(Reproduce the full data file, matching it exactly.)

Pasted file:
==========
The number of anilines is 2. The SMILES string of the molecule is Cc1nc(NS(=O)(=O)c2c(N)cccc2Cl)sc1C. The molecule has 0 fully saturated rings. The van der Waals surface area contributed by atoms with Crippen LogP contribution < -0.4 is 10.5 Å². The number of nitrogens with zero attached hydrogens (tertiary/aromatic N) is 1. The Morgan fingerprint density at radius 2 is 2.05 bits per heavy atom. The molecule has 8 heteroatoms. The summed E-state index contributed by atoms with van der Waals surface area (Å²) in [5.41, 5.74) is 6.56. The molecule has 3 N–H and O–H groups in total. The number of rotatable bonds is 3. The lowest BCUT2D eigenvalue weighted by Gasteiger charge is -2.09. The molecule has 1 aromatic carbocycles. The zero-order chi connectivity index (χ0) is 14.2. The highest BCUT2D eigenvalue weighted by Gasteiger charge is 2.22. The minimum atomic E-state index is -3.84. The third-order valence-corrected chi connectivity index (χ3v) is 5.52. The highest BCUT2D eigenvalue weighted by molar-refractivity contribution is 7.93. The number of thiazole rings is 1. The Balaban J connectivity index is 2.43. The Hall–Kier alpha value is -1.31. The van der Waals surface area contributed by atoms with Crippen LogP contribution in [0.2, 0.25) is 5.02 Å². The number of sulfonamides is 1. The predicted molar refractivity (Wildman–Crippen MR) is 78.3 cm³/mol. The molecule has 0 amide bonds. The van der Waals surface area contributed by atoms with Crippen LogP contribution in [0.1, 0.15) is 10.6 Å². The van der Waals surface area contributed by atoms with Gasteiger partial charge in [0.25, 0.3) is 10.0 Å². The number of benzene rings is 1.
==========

The number of anilines is 2. The SMILES string of the molecule is Cc1nc(NS(=O)(=O)c2c(N)cccc2Cl)sc1C. The molecule has 0 fully saturated rings. The van der Waals surface area contributed by atoms with Crippen LogP contribution < -0.4 is 10.5 Å². The number of nitrogens with zero attached hydrogens (tertiary/aromatic N) is 1. The Morgan fingerprint density at radius 2 is 2.05 bits per heavy atom. The molecule has 8 heteroatoms. The summed E-state index contributed by atoms with van der Waals surface area (Å²) in [5.41, 5.74) is 6.56. The molecule has 3 N–H and O–H groups in total. The number of rotatable bonds is 3. The lowest BCUT2D eigenvalue weighted by Gasteiger charge is -2.09. The molecule has 1 aromatic carbocycles. The zero-order chi connectivity index (χ0) is 14.2. The highest BCUT2D eigenvalue weighted by Gasteiger charge is 2.22. The minimum atomic E-state index is -3.84. The third-order valence-corrected chi connectivity index (χ3v) is 5.52. The highest BCUT2D eigenvalue weighted by molar-refractivity contribution is 7.93. The number of thiazole rings is 1. The Balaban J connectivity index is 2.43. The Hall–Kier alpha value is -1.31. The van der Waals surface area contributed by atoms with Crippen LogP contribution in [0.2, 0.25) is 5.02 Å². The number of sulfonamides is 1. The predicted molar refractivity (Wildman–Crippen MR) is 78.3 cm³/mol. The molecule has 0 amide bonds. The van der Waals surface area contributed by atoms with Crippen LogP contribution in [0.1, 0.15) is 10.6 Å². The van der Waals surface area contributed by atoms with Gasteiger partial charge in [0.25, 0.3) is 10.0 Å². The number of benzene rings is 1.